Smallest Irish mammal 'may vanish'

 

Ireland’s smallest mammal, the protected pygmy shrew, has “completely vanished” in some areas due to the introduction of new species.

The serious threat and possible extinction which foreign species the black vole and the greater white toothed shrew cause to the native wood mouse and pygmy shrew, were the subject of a two year study by researchers at Queen’s University Belfast.

If the rate of invasion continues as at present throughout the island its native small mammals will die out in at least 80 per cent of their available habitat, researchers said

There was “local extinction” and “rapid and complete” replacement of the pygmy shrew in areas where both non-native species were present, according to the study Invasional Meltdown which is published today in journal Biological Invasions.

The researchers looked at thesynergistic and combined effect of the two invasive species and showed that the one can compound the effects of another can be very strong even if no impact was expected.

The greater white toothed shrew helped to increase the abundance of the black vole but to decrease the population of wood mouse and pygmy shrew, the study found.

In areas where the black vole was longest established the wood mouse numbers have halved, the researchers found.

The black vole rodent was introduced from Germany some 80 years ago and now occupies about a third of the island to the south-west. The white toothed shrew was introduced about 15 years ago.

The pygmy shrew and the wood mouse arrived on the island some 8,000 years ago. The pygmy shrew is a protected species but the wood mouse is not, the study said.

The gradual replacement of the indigenous species with foreign species could have major consequences due to the central role of small mammals in the ecosystem for birds, mammal predators and seeds, researchers found.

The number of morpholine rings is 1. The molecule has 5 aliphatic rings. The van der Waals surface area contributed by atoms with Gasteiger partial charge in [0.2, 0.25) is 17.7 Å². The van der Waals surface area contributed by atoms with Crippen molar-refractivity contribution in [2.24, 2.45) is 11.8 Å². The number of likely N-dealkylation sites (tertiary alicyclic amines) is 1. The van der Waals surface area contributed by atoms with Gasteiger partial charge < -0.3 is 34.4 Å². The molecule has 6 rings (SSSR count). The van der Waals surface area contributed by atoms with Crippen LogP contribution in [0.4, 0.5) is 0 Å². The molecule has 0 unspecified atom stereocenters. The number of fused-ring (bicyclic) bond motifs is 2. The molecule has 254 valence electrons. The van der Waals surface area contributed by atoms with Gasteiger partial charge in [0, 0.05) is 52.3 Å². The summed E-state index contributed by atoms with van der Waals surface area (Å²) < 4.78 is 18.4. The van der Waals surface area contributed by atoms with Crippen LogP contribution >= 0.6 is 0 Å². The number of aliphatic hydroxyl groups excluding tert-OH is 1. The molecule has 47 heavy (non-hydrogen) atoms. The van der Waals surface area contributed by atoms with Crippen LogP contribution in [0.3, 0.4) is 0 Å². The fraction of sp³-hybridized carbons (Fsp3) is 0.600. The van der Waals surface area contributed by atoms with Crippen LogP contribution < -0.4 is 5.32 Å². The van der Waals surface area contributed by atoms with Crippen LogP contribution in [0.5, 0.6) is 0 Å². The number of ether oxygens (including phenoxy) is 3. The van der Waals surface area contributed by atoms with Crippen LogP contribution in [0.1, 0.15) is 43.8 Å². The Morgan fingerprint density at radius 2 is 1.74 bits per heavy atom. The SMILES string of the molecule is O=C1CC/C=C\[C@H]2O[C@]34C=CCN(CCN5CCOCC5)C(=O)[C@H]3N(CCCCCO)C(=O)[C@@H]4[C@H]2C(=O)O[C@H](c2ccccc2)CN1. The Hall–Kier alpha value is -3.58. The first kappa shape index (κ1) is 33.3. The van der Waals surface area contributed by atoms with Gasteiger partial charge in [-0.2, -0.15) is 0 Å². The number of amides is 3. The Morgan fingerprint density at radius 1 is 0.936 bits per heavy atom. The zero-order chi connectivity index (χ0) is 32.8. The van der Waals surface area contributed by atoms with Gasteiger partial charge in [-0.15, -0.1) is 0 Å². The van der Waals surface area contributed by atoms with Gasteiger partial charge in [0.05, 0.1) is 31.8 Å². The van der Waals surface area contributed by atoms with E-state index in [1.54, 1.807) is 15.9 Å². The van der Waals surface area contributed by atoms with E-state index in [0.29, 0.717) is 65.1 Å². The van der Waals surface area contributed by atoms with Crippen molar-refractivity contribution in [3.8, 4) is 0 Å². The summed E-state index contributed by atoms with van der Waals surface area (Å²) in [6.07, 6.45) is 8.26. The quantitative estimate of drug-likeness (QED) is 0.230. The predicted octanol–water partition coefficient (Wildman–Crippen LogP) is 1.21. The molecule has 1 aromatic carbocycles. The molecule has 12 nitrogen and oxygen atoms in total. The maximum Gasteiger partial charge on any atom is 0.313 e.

The black vole feeds more on green plant material than the wood mouse while the white-toothed shrew is three times larger than the pygmy shrew.

Lead researcher Professor Ian Montgomery said the introduction of alien mammals over the past 100 years had “major detrimental effects”. He urged governments north and south to address the overall problem of invasive mammals.

“It is no longer tenable to treat each invasive species as an isolated case,” he said. !We should establish a realistic plan identifying the mammal species that are key to maintaining our unique biodiversity and ecology and those that we should eliminate or control."


Small mammals occupy central positions in food webs, so major changes in species composition which are already occurring, will have both top-down and bottom-up effects in the ecosystem affecting bird and mammal predators as well as the invertebrates, seeds and seedling that small rodents and insectivores feed on.

The study was the first of its kind to systematically analyse the cumulative effects of invasive mammal species on indigenous animals in a process known as “invasional meltdown”.